We need to do this, too

At SALT this weekend, David Beaver and Kai von Fintel announced a new journal that they will be editing, Semantics & Pragmatics. This announcement was followed by a more public announcement on Kai’s semantics, etc. blog, where Kai summarizes the motivation for the new journal as follows:

Our journal will be a high-quality, rigorously peer-reviewed journal on topics in semantics and pragmatics. Why a new journal (given that the field already has three excellent dedicated journals: Linguistics & Philosophy, Natural Language Semantics, Journal of Semantics)? Our journal will be an open access journal, with no subscription barriers, and it will make optimal use of modern electronic distribution and management methods.

Follow the links to the slides that David and Kai presented at SALT and to the editors’ blog for this new journal. It’s a great idea, and I think we can and should do something similar for phonology and phonetics for all the same reasons that David and Kai are doing this for semantics and pragmatics.

6 thoughts on “We need to do this, too

  1. John McCarthy

    While I’m in sympathy with the overall program, I have a concern that they might be underestimating the workload. Because the publisher’s contribution to the production of a journal is largely invisible to us, it might seem pretty trivial. There’s more than just a part-time copy-editor involved; there’s design, marketing, order fulfilment, and no doubt many other things I don’t know about since I’ve never worked for a publisher.

    Before anyone decides to do this for phonetics and phonology, they should give long, hard thought to the time commitment. Realistically, getting a journal like this established and running probably means doing no new research for the next five years (unless perhaps one’s institution has a very generous teaching load policy).

  2. Eric Bakovic

    I’m sympathetic to John’s concerns, but the conspiracy theorist in me replies “that’s exactly what they want us to think”. I have no doubt that editing an open-access journal like this will involve some more work than editing a publisher’s journal, but especially as more and more open-access journals come online and share their practices with one another, I also have no doubt the benefits of open access will far, far outweigh the costs of doing it all ourselves.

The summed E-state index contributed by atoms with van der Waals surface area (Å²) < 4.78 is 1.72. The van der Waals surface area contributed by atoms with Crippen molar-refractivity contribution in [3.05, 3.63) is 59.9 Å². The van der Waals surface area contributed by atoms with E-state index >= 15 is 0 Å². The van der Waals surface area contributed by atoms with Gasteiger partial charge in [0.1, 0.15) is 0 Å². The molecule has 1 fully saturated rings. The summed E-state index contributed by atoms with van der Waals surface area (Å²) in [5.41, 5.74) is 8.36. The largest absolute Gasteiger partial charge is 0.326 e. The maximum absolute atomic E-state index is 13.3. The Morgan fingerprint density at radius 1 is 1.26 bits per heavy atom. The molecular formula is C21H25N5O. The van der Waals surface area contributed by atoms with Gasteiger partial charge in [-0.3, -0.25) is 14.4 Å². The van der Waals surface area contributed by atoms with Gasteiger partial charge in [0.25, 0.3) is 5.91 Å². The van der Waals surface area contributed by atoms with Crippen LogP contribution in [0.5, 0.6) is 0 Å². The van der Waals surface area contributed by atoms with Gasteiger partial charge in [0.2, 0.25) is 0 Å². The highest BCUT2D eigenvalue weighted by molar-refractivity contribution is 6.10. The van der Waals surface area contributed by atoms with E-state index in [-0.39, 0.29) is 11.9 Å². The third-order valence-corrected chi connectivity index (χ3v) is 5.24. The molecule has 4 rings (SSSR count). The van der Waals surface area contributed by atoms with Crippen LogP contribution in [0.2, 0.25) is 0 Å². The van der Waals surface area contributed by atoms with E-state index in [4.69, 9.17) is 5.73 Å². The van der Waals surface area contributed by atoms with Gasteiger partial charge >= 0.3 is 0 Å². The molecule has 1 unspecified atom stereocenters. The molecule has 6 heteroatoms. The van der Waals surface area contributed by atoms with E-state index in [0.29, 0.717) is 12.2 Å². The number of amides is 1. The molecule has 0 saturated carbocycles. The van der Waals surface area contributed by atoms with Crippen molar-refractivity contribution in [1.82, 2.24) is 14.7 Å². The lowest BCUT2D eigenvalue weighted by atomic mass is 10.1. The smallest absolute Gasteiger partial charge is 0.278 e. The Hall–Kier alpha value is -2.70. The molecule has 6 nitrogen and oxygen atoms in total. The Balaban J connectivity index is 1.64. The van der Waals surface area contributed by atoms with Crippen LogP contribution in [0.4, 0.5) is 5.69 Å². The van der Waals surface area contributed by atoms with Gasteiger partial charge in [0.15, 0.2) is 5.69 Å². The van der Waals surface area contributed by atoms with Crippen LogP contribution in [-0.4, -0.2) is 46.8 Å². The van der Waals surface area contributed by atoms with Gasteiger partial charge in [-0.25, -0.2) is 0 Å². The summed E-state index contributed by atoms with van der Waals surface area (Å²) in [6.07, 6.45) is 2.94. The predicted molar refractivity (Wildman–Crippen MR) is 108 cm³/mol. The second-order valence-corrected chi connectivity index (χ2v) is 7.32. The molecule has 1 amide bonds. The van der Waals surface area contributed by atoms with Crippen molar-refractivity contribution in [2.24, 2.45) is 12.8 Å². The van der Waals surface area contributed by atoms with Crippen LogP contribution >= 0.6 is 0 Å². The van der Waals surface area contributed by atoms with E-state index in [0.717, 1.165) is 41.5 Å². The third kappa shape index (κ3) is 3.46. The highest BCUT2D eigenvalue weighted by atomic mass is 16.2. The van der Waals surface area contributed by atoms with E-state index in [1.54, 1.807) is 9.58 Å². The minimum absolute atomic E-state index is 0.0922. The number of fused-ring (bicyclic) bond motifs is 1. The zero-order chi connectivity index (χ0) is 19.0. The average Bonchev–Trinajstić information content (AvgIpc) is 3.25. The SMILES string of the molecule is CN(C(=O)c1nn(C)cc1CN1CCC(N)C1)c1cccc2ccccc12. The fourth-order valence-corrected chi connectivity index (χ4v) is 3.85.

I believe that much of what John is concerned with has already been greatly facilitated by institution-backed services like the University of California’s eScholarship Repository. Marketing and order fulfilment seem to me to be issues unique to for-profit, print publishing. The only real outstanding issues, it seems to me, are (a) providing print copies for those who insist on having them (though something along the lines of BookSurge comes to mind) and (b) establishing a reputation (something Kai and David addressed in their SALT presentation).

    In short: yes, it’ll take a little more commitment. But the pay-off for the field will make it more than worth it. If more of us get involved, the work can be more evenly distributed. I for one would much prefer to submit to, and review in a timely fashion for, an open-access journal that makes its content available freely and as soon as it has been accepted for publication. Wouldn’t you?

    (It’s been a while since I’ve kept up with Open Access News, but I’ll bet that issues like those that John raises have been discussed there — either that or links to discussions about such issues have been linked to from there. There have also been some relevant discussions relatively recently on LINGUIST List.)

  3. Alan Prince

    I share McCarthy’s concerns about the depth of the infrastructure tasks behind a journal. Without further mooting them, though, I’d like to put out a question and a comment. The underlying concern is whether ‘modern methods of distribution’ haven’t undermined the inherited journal culture in more fundamental ways than we’ve yet acknowledged.

    Question. What is the marginal utility of ‘rigorous peer-review’? Specifically, is the difference in quality between article and a serious draft generally large enough to be worth the investment of time, energy, and stress on the part of all concerned? The alternative to a journal is simply an open archive, with matters of quality & improvement left up to the twin pressures of self-respect and the marketplace of ideas. How well does this work in comparison with the reviewing system now in place? This sounds like the kind of thing that social scientists would study (rigorously) — but, rigor aside, it might be interesting to gather some opinions.
    Comment. In promotion cases, the publication list is a proxy for impact on the field (itself a proxy for value). With wholesale electronification and effective search engines, impact can be more directly assessed via citation indexing. It strikes me as possible that official use of the humanist hallmark of ‘publication by a major press’ [or other reputable entity] will dwindle as this becomes apparent.

  4. Ed

    Eric, I’ve been thinking of talking to you about something like this. I hadn’t thought of doing an open journal per se, but I think Phonoloblog could be expanded to create some collaborative workspace for phonologists. Maybe incorporate a wiki (I’ve been reading Wikinomics) and maybe create some ongoing open source phonology seminars or something. Even publishing datasets for languages. I think there’s some interesting room on the web for connecting scholars better and providing access to materials.

  5. Pingback: S&P: Editors’ Blog » Blog Archive » Peer Review in Decline?

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